Saturday, December 19, 2009

Big Beef in New York??

Raising high quality beef in NY State is nothing new. There are many small but very high quality cattle producers that raise not just for beef but for genetics. A CIA graduate, Ami Goldstein and her husband Barry operate Brookefield Farm in eastern NY. They raise some of the finest Angus genetics in the country and many of their breeding stock get shipped out of state to rear the next generation of feedlot Angus in the Midwest. But what if they didn't have to travel that far?
There is a proposed large scale beef feedlot and processing plant to be located in Oswego County, NY. The proposed project wouldn't be your standard operation that are found in the mid-west; instead it would be a state of the art facility with the goal of minimizing its environmental impact. Included in this project would be a large ethanol plant, feedlot, processing plant and its location positons it within a market of over 50 million people. The closer proximity to a large population and having a water port further reduces impact by reducing shipping cost and emmissions. The feed operation would handle about 72,000 head of cattle making it the largest feedlot east of the Mississippi. Bion Environmental Technologies is the company that developed the plan and has won preliminary approvals from the local town board near Syracuse. Bion is an innovator in technology that deals with feedlot waste. Bion has proven plans that eliminate waste water runoff and reduce ammonia emmisions while creating ethanol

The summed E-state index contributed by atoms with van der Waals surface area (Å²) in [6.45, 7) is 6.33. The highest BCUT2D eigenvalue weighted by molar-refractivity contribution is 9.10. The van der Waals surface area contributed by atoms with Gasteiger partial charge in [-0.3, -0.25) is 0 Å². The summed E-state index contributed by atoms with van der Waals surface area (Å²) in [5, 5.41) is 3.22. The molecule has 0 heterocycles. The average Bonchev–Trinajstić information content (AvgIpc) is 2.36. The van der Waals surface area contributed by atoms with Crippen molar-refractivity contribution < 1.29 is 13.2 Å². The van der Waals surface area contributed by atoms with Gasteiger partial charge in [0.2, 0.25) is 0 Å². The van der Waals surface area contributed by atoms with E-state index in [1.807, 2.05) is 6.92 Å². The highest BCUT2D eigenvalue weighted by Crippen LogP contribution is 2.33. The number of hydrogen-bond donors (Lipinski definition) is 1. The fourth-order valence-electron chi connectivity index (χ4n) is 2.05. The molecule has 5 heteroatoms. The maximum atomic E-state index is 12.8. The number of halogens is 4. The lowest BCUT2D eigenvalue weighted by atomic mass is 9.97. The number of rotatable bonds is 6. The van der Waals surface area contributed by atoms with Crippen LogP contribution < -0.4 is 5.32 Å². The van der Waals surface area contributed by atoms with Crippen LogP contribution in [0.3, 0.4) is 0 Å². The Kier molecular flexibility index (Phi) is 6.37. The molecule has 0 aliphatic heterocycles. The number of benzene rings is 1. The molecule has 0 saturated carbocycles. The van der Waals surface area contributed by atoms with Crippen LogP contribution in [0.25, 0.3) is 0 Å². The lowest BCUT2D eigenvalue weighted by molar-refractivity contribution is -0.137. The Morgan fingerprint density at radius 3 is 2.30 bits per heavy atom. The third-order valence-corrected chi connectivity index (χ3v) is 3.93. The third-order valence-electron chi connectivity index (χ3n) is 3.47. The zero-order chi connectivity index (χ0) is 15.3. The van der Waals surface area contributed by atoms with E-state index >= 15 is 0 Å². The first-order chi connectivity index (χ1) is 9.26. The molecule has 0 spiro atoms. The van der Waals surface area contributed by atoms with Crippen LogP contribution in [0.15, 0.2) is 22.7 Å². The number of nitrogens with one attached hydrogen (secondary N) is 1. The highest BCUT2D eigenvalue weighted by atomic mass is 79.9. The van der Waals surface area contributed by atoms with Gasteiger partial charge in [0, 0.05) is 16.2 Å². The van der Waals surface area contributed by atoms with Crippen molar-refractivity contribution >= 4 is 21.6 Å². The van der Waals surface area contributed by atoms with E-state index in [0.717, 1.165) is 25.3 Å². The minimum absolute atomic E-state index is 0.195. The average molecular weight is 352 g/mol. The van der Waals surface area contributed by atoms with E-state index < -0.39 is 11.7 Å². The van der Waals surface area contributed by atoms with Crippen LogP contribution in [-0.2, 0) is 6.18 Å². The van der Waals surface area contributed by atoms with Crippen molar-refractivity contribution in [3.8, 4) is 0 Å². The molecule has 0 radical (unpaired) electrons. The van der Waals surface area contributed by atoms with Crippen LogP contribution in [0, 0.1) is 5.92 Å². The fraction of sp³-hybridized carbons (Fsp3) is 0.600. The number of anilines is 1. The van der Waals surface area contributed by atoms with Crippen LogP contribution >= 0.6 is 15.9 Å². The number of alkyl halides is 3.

Like it or not feedlots are part of beef raising today. This project will provide a huge benefit to local dairy farms that can diversify with beef production. It would also supply beef to the northeast at a more regional level and provide about 600 jobs.

Many chefs concerned about the environment are considering alternatives to feedlot beef such as grassfed. They often put on the menus terms like "local" or "sustainably raised". The question is will beef produced in this feedlot be considered local? And with the new technologies this plant could be considered sustainable. These are the terms that each chef must define for themselves. What is local? What is sustainable? In my position as an instructor it is my job not to make those decisions but simply to inform. Personally I can see two sides to this coin. The good part is this project will result in a state of the art facility that will have a reduced environmental impact. The downside is the fact that feedlot beef can require a lot of corn and supplements that might negate the positives. One thing is for sure, whether its grass fed or feedlot finished, upstate New York and its neighboring states, will be producing more beef in the future and we have the genetics and the farmland.